Culture minister warns of funding cuts for acts that shun settlements

In first step, Miri Regev sends questionnaires to theaters, dance ensembles to find out if they perform in the West Bank

Minister of Culture Miri Regev attends the premiere of the musical show 'Evita' at Habima Theater in Tel Aviv, January 27, 2016. (Tomer Neuberg/Flash90)
Minister of Culture Miri Regev attends the premiere of the musical show 'Evita' at Habima Theater in Tel Aviv, January 27, 2016. (Tomer Neuberg/Flash90)

Culture Minister Miri Regev of the ruling right-wing Likud party has sent out a contested questionnaire to theaters and dance troupes to find out whether they are performing in settlements in the West Bank, a first step toward changing regulations that will allow her to penalize cultural institutions that refuse to perform there.

Regev’s office said Wednesday she is proud to lead a “revolution” that shuns boycotts and makes culture accessible to all Israeli citizens. Critics, however, say it’s politicizing the art world and impinging artistic freedom.

Regev has had a fraught relationship with the cultural community since her appointment last year, and has been accused of attempting to bring Israeli artists in line with her hawkish political ideology.

Last year, Regev froze funding for a theater that staged a play depicting Palestinian security prisoners and which was inspired by the life of a man who kidnapped, tortured and killed an Israeli soldier in 1984.

Israeli artists, like their counterparts worldwide, tend to lean liberal, and have long been some of the country’s most vocal critics of the settlements.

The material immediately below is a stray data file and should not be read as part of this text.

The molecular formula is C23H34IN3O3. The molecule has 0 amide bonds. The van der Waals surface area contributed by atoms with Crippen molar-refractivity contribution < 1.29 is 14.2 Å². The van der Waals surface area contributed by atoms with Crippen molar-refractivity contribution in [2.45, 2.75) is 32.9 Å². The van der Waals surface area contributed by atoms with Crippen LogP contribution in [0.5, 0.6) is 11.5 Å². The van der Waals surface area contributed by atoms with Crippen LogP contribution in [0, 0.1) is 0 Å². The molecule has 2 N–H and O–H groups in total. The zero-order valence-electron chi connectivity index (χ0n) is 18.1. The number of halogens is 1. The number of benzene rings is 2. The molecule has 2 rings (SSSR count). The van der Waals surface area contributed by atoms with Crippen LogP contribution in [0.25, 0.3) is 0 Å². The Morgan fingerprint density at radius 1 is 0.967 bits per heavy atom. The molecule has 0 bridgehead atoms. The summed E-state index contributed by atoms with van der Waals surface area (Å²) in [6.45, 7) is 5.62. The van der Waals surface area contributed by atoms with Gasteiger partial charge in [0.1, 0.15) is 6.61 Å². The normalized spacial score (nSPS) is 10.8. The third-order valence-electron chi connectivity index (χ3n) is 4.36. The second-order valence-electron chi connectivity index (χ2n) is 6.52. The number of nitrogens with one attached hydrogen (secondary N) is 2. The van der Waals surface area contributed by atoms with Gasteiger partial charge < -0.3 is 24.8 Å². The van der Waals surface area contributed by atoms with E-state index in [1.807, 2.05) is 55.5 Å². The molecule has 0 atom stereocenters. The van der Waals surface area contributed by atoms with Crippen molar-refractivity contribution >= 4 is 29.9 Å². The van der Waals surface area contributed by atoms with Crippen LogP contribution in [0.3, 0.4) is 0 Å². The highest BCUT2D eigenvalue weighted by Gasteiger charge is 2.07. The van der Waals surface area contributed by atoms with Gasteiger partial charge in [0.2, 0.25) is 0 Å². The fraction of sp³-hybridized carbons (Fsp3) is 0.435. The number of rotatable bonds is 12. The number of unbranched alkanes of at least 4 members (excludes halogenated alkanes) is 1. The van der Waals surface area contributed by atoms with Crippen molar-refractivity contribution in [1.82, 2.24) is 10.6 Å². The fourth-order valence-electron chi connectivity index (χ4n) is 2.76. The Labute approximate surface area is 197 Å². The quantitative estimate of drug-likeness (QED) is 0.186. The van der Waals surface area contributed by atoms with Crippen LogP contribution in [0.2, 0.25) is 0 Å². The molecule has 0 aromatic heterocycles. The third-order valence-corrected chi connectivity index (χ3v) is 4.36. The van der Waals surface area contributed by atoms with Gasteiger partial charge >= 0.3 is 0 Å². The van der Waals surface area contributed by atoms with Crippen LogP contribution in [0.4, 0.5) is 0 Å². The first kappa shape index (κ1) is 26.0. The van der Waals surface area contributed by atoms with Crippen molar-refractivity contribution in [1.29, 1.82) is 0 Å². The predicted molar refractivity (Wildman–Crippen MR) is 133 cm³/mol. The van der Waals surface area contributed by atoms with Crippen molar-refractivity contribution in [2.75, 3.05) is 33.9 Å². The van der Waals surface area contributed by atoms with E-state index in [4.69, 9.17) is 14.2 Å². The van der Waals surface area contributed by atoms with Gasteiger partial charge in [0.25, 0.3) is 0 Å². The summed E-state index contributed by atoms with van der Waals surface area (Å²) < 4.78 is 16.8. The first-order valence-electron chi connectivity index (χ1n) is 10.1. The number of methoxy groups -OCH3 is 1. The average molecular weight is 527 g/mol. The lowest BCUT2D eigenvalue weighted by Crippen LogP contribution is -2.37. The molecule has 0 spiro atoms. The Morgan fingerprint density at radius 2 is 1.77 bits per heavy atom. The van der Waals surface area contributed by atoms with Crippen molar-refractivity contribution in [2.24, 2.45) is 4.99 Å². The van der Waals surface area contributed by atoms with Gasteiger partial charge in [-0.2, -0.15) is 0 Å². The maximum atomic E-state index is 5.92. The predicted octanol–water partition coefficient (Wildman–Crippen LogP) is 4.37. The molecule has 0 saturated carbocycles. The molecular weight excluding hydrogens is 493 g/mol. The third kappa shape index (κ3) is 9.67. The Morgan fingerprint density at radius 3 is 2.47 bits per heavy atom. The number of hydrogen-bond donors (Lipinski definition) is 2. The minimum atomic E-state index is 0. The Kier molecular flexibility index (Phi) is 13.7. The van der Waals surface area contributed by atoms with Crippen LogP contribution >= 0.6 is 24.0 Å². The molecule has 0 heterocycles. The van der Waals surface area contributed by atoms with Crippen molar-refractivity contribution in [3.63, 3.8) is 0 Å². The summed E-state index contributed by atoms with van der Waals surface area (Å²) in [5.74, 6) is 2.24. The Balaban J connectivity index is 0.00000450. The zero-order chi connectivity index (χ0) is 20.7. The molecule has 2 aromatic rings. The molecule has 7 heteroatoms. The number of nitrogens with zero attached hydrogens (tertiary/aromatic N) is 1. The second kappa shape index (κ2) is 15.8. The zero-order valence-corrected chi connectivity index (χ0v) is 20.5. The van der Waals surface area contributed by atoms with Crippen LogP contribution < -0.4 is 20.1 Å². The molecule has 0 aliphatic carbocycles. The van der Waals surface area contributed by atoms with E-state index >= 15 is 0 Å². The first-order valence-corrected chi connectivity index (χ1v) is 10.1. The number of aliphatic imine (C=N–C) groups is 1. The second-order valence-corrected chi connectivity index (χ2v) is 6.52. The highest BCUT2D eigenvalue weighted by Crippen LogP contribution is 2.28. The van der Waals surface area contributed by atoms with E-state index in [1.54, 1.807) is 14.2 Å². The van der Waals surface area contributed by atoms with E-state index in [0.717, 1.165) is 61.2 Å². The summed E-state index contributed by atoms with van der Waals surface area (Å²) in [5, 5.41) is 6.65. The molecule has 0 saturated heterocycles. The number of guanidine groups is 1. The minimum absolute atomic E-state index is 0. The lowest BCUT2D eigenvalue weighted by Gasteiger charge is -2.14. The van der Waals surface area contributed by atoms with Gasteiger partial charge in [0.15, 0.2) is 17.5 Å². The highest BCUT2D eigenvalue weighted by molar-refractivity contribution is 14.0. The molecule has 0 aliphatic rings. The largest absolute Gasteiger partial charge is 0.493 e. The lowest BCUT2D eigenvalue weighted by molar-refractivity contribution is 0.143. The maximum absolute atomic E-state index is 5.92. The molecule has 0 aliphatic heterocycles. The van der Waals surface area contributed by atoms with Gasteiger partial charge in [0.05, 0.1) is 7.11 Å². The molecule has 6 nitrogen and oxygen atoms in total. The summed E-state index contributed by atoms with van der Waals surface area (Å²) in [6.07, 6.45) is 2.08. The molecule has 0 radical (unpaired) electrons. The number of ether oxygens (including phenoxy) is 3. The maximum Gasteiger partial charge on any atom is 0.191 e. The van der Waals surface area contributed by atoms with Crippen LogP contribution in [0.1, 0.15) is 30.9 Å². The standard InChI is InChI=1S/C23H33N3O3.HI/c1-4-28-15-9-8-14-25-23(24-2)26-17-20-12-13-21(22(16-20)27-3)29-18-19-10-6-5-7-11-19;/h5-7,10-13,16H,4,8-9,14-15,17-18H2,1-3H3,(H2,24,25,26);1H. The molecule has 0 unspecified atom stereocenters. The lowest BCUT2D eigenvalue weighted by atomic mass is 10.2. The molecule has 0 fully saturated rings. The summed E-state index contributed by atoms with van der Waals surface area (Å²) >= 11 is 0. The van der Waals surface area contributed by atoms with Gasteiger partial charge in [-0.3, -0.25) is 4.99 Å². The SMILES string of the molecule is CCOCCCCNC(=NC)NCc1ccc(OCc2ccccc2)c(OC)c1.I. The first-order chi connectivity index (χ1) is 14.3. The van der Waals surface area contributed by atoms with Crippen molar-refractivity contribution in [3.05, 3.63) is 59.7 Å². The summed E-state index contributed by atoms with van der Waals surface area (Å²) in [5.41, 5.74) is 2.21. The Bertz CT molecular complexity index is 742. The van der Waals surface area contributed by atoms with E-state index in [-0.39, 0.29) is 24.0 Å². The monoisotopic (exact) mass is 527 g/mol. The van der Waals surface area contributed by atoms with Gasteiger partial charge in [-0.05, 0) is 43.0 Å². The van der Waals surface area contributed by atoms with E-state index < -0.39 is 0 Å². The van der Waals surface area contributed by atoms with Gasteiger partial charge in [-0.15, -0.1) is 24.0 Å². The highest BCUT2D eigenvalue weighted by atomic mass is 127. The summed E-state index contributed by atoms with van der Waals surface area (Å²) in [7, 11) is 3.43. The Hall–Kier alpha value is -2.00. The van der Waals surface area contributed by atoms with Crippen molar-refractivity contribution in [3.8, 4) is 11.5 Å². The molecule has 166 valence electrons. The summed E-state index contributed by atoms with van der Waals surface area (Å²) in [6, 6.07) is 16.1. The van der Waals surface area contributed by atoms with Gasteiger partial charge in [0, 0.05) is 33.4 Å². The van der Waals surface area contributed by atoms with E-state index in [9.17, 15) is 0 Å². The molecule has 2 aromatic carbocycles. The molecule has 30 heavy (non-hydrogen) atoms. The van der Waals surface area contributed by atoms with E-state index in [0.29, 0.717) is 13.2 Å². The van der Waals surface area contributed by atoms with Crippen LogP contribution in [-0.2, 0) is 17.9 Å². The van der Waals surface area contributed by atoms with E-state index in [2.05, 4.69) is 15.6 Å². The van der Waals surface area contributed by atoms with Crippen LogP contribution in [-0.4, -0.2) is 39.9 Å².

The Habima Theatre in Tel Aviv. (Photo credit: Meir Partush/Flash90)
The Habima Theater in Tel Aviv (Meir Partush/Flash90)

In the circulated document, various artistic institutions are asked whether they have refrained from performing in the northern and southern peripheries of the country as well as in West Bank settlements.

Regev has said these results will influence the organizations’ future government funding.

“Minister Regev is leading a policy of incentivizing state-supported cultural institutions to perform in the periphery and Judea and Samaria [West Bank], based on a view that culture is a basic right of all citizens,” her office said in a statement.

MK Dov Khenin of the Joint (Arab) List said Regev is cynically exploiting the public’s positive sentiments toward northern and southern Israeli communities to boost the settlements instead.

“The government is not interested in artists and cultural institutions that ‘boycott the Negev and the Galil,’ as there are none of these, but rather artists and cultural institutions that do not want to support the illegal settlement enterprise,” Khenin said in a statement.

Copyright 2016 The Associated Press.

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